Biotech Updates

Deletion of Smut Fungi Genes Determines Crop Protection

December 10, 2010

Scientists at the Australian National University conducted a genome-level study of two fungi Ustilago maydis and Sporisorium reilianum that infect maize, to increase understanding on how to breed more disease-resistant crop plants. Both fungi are biotrophic or feeding on living plant parts, and secrete protein effectors on maize to manipulate the host. The host's immune system reacts by forming new proteins to combat the pathogen, and the pathogen mutates as a defense.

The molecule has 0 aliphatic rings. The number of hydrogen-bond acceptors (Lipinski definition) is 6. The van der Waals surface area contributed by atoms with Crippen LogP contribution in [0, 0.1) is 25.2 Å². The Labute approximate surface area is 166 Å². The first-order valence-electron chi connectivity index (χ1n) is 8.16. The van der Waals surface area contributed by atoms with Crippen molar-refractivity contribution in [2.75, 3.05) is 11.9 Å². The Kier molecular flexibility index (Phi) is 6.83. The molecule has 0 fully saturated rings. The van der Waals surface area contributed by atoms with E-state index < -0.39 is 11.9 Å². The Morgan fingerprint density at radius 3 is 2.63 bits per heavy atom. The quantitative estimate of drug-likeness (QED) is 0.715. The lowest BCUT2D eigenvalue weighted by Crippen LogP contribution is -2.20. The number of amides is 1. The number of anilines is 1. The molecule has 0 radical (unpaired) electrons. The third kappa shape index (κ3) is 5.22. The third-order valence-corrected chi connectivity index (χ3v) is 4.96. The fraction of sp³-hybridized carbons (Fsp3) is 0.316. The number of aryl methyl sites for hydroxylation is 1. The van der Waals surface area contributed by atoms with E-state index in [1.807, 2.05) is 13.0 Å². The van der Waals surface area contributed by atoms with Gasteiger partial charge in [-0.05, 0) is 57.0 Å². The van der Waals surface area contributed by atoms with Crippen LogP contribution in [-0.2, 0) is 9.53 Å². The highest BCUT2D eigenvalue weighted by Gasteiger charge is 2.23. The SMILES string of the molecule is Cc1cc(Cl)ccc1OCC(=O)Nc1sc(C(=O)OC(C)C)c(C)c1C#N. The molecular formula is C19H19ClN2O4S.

Dr. Britta Winterberg and her team identified divergent gene clusters that code for secreted effectors in the two fungi species. Out of the 43 regions, they randomly chose six, and deleted them from the genetic code of U. maydis. Three of the deletions led to reduced virulence, one deletion increased virulence, but two deletions had no effect.

Results of this study provide additional knowledge on the mechanism of virulence of fungi and can be used in more economically important fungi, in the development of more resistant crops.

For more information, read the full text article at